The initial cost of professional grade wire is certainly more than manufacturer grade wire. However, there are many benefits to choosing pro-grade wire for your dog fence. Professional grade dog fence wire holds up better to freezing conditions, sunlight exposure, contraction and expansion of the ground, water exposure and general wear and tear. The long term savings in time and replacement if you are planning on staying in your home for at least 4-5 years makes the heavier duty pro-grade wire a much better investment.
Look for Professional Grade Dog Fence Wire in our store.
The main advantage of a thinner wire such as 20-gauge is work-ability. Thinner wire is more flexible and easier to work with. This is an important factor to consider, especially if you plan to make your own twisted wire sections or if you are laying your wire in a challenging configuration. Because of its flexibility, it’s much easier to twist and lay a thinner wire. Thicker gauges are stiffer, so while they may be more durable, they can be more difficult to work with.
Used to connect your perimeter wire to the transmitter box and also to connect internal ‘no-go’ zones to the rest of the perimeter without creating a boundary line (so basically anywhere the wire should not trigger the collar to issue a correction). Ready made pre-twisted wire is available and the best choice if you need a long length but you can also make your own. When twisting dog fence wire, you should aim for at least one twist for every inch of wire. Since twisting the wire will shorten the overall length you’ll want to start with a piece that is about four times as long as you need the finished twisted piece to be. Fold the wire in half, secure the looped end to fixed point and then twist (to do it by hand) or tighten the two free ends in the grasp of an electric drill for quicker results. When the wire is twisted, just cut the looped end freeing it from whatever you attach it to.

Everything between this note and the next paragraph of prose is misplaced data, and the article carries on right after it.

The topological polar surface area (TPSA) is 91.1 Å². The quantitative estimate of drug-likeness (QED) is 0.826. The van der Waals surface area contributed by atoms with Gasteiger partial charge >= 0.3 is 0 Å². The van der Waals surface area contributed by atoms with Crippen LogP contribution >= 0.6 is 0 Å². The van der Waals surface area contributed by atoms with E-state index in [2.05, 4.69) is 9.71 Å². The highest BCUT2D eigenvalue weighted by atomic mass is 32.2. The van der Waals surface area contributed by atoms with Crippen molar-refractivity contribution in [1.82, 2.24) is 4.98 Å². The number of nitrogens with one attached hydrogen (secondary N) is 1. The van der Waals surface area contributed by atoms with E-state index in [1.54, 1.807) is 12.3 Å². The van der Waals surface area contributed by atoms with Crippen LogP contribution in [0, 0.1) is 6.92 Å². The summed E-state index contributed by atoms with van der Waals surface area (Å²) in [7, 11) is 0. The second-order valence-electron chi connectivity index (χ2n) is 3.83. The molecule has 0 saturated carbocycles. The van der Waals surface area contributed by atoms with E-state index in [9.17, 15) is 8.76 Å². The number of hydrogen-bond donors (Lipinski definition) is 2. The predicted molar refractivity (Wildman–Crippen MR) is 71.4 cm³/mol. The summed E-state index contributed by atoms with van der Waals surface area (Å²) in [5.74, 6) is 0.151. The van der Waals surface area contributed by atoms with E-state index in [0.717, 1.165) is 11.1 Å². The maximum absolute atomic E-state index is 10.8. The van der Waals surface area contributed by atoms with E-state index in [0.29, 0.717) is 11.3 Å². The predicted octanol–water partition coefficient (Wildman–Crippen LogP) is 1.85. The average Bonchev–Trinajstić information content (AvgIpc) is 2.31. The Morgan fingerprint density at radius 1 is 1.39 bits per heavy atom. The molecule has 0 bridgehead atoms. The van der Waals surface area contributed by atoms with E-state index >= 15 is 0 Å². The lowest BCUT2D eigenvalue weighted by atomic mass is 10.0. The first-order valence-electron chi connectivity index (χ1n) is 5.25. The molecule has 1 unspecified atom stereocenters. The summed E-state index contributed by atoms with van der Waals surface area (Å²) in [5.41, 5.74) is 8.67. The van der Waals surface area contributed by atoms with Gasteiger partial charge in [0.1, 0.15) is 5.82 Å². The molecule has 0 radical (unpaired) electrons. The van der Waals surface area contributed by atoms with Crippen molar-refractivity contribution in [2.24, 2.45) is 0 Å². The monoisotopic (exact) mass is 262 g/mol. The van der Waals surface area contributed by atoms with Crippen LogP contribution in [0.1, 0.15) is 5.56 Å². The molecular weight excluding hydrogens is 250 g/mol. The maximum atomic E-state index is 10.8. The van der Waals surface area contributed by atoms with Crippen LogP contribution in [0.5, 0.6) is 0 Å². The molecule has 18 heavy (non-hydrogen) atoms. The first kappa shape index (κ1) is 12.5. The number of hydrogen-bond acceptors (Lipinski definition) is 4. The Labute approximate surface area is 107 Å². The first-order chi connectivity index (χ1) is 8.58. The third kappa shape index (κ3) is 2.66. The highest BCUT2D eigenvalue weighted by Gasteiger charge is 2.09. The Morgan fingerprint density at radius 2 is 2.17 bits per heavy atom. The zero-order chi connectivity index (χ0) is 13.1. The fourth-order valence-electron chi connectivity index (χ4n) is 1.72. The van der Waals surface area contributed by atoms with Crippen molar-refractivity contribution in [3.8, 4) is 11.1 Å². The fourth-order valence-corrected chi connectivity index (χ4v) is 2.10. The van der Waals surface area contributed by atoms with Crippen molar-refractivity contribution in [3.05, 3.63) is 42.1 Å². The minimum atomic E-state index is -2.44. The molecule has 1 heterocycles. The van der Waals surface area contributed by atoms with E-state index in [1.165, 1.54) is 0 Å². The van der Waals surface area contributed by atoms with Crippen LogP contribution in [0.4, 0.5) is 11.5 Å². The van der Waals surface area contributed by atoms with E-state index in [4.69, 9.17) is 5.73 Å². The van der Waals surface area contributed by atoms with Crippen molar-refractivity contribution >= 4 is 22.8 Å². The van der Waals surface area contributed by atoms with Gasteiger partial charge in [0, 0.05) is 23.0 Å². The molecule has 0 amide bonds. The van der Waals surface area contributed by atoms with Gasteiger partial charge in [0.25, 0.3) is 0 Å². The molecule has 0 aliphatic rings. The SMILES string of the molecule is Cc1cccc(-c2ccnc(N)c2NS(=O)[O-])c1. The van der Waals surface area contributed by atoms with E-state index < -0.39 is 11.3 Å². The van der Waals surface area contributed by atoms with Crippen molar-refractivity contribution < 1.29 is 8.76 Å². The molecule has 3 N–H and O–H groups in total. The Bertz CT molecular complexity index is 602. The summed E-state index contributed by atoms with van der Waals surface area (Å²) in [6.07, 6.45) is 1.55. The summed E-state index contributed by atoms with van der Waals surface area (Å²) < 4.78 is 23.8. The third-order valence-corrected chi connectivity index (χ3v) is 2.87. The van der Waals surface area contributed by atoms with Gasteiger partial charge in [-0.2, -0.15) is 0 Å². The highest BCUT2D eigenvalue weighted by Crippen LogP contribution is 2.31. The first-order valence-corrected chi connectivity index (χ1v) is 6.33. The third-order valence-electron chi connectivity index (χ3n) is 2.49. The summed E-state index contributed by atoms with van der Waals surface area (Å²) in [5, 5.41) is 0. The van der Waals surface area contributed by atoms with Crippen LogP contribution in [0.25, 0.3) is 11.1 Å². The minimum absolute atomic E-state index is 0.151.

12 Replies to “How To Choose The Right Electric Dog Fence Wire”
I have 2000 ft of 12ga solid copperhead wire I don’t need anymore. Will it work good for a invisible fence? I only need 200 ft. But I want the signal to be strong, so they don’t run away.
Yes you can use that gauge of wire with the invisible fence system. That will give you a strong signal.
I am replacing all of my original wire that. Ame with the invisible dog fence with new durable thicker gauge wire. Does the invisible fence wire have to be covered with insulation or can I be bare?
All of our wire is rated for direct burial so you would not have to use and type of instulation.
Call Center Rep
I live on a farm and have electric fence in place can I run a strand of wire above ground on the fence to keep My dogs out of the field?
If you put that wire on an electric fence it could make the signal hop from one wire to the other. So yes this can be done but my reccomendation is to not put the wires right on top of one another try to leave some space in between the wires.
Call Center Rep.
Could this be done using bare high tensile wire on our exisiting perimeter fence for our farm and still work with your system?
You will not be able to use a bare high tensile wire on our system. It has to be a coated wire.
What is the longevity of your 14 gauge wire buried? I am interested in your Extreme Dog Fence Max Grade Ultimate Performance Electric Dog Fence System with Max Duty Heavy Gauge Wire with 60 Mil Thick Polyethylene Jacket. I have been reading up on the different wire guages and come to realize the wire may have to replaced at some point of time. I am a 56yr. old male and don’t want to have to do this again in my 60’s. So just want to know about the longevity of this 14 gauge wire with 60 mil coating.
While the wire does not have a guarantee on it the wire is good in the ground for 15-20 years.
I would like to do my wire above ground,which would you recommend and does your wire work with any of the under ground fence systems?
The only wire that we reccomend leving above ground is our yellow 14 gauge boundary wire. It will work with any system that can hold a 14 gauge wire.